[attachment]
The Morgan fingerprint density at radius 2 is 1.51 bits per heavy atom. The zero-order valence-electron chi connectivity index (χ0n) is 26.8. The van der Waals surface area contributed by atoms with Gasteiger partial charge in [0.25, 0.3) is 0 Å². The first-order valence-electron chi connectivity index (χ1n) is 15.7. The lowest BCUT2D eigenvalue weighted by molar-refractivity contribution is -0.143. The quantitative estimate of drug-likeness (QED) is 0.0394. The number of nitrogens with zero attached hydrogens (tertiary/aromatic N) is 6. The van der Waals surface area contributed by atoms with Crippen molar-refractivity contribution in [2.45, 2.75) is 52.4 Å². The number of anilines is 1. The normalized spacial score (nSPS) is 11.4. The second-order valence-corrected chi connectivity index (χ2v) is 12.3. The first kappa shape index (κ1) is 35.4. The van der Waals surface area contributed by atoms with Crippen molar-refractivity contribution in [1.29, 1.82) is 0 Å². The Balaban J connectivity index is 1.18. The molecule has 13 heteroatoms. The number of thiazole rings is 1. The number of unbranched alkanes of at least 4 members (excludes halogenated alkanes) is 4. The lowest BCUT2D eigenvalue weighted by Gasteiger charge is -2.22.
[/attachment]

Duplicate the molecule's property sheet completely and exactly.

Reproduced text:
The Morgan fingerprint density at radius 2 is 1.51 bits per heavy atom. The zero-order valence-electron chi connectivity index (χ0n) is 26.8. The van der Waals surface area contributed by atoms with Gasteiger partial charge in [0.25, 0.3) is 0 Å². The first-order valence-electron chi connectivity index (χ1n) is 15.7. The lowest BCUT2D eigenvalue weighted by molar-refractivity contribution is -0.143. The quantitative estimate of drug-likeness (QED) is 0.0394. The number of nitrogens with zero attached hydrogens (tertiary/aromatic N) is 6. The van der Waals surface area contributed by atoms with Crippen molar-refractivity contribution in [2.45, 2.75) is 52.4 Å². The number of anilines is 1. The normalized spacial score (nSPS) is 11.4. The second-order valence-corrected chi connectivity index (χ2v) is 12.3. The first kappa shape index (κ1) is 35.4. The van der Waals surface area contributed by atoms with Crippen molar-refractivity contribution in [1.29, 1.82) is 0 Å². The Balaban J connectivity index is 1.18. The molecule has 13 heteroatoms. The number of thiazole rings is 1. The number of unbranched alkanes of at least 4 members (excludes halogenated alkanes) is 4. The lowest BCUT2D eigenvalue weighted by Gasteiger charge is -2.22.